The New York Times has an interesting article today on the National September 11 Memorial:
Alice Greenwald, the director of the new museum, and her team must simultaneously honor the dead and the survivors; preserve an archaeological site and its artifacts; and try to offer a comprehensible explanation of a once inconceivable occurrence. They must speak to vastly different audiences that include witnesses at the scene and around the globe, as well as children born long after the wreckage had been cleared. And many of those listening have long-simmering, deeply felt opinions about how the museum should take shape.
I think this covers our first major issue: is this site going to be a museum about everything 3/3 did in Iraq and Afghanistan, an impartial look at what Marine life was like during the War on Terror, or a memorial to our fallen brothers and a monument to what we did?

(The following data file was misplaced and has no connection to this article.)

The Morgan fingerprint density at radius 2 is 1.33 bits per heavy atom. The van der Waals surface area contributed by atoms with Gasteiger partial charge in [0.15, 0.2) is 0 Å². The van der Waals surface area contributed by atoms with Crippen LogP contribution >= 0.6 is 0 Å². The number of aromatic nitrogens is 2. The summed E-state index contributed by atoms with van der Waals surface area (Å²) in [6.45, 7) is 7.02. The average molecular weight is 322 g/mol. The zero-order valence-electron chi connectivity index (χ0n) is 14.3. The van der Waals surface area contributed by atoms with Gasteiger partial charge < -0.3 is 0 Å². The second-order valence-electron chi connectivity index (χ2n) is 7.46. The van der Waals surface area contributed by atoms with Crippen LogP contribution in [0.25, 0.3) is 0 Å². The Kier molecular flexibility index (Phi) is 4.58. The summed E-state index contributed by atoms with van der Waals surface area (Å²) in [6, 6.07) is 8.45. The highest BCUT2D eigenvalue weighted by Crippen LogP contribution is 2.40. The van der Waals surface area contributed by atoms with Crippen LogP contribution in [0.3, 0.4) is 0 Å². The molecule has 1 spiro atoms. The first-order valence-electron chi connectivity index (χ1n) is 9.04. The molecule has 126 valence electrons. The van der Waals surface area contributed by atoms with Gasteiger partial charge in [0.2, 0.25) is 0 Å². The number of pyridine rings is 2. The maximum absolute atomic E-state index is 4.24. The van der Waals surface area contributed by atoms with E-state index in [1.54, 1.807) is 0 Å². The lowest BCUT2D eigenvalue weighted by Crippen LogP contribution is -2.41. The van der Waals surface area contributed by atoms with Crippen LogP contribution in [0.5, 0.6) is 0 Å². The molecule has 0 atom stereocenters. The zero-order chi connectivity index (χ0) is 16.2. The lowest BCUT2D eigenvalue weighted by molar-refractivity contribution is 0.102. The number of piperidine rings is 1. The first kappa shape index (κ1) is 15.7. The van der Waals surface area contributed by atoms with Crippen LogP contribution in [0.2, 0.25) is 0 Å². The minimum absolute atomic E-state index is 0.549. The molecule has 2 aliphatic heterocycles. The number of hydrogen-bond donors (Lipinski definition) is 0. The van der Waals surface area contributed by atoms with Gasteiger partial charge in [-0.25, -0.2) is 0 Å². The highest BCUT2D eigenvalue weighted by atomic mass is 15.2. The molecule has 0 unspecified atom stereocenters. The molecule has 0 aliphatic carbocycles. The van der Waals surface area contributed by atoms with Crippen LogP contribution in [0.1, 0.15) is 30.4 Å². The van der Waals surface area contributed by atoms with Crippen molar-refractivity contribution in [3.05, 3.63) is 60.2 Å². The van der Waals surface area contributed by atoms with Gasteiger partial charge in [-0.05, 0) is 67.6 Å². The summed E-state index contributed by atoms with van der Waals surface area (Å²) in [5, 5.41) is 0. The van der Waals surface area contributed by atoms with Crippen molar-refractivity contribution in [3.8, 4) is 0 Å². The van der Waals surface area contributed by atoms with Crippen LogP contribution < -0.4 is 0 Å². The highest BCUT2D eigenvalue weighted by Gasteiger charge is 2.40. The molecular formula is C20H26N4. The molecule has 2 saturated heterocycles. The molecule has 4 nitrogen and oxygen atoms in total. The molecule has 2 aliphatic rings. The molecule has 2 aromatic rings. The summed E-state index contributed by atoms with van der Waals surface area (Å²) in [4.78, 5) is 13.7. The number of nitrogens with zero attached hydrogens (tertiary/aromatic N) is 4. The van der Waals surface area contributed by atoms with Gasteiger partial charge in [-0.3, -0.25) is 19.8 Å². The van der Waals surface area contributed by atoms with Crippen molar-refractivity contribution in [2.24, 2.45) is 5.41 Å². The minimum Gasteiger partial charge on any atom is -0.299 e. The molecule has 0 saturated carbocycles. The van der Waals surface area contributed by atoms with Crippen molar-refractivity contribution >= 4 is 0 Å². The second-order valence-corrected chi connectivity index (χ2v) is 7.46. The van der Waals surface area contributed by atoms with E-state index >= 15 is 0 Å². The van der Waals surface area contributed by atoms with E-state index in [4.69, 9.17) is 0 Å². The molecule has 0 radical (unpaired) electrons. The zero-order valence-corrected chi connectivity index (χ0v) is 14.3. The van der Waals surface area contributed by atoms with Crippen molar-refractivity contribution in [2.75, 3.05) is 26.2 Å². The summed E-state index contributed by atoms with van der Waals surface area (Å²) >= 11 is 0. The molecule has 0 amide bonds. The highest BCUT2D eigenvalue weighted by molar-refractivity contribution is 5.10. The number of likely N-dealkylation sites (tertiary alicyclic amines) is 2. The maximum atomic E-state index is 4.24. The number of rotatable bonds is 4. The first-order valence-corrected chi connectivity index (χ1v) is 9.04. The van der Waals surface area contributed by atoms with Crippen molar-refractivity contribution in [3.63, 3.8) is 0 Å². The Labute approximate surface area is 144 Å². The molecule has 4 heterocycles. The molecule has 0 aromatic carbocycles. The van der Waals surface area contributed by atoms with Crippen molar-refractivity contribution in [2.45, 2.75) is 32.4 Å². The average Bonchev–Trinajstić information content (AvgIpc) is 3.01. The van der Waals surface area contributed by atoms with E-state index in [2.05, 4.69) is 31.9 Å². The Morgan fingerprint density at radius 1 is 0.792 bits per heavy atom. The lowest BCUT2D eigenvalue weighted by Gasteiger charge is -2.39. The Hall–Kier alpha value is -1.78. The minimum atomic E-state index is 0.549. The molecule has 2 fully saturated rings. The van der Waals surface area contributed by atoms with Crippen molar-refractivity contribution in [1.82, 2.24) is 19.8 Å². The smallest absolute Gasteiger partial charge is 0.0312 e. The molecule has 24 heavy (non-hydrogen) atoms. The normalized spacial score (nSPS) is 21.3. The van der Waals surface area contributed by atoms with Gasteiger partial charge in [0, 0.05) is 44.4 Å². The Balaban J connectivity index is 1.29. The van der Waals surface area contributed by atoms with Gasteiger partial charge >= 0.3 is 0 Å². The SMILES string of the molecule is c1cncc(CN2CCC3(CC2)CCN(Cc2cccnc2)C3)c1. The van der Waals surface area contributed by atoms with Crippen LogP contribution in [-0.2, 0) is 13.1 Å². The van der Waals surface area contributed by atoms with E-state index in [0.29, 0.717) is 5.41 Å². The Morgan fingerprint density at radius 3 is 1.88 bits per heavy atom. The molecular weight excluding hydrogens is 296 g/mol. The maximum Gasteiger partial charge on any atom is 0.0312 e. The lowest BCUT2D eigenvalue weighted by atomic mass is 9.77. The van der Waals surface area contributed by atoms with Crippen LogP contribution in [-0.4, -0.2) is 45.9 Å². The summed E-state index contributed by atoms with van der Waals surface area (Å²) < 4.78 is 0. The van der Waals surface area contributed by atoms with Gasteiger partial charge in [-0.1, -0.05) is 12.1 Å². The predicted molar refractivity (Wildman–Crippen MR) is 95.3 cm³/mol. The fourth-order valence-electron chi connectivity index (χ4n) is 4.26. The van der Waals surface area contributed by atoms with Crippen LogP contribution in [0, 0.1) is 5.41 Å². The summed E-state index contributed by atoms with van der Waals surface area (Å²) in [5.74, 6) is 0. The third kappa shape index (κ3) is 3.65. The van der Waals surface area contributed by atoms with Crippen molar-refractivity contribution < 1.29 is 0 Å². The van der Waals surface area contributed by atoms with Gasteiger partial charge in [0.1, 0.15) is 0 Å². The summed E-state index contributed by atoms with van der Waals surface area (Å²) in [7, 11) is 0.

In some ways, I think it should be all of the above: there’s definitely a tendency in history to sweep the bad under the rug, and overemphasize the good. However, while going through the 3/3 command chronologies from World War 2 at the National Archives, I kept running into ‘lessons learned’ in 1944 that we were still relearning years later.
Site News: I’ve got all of November and December’s command chronologies logged; now I just have to add the pictures and any news articles.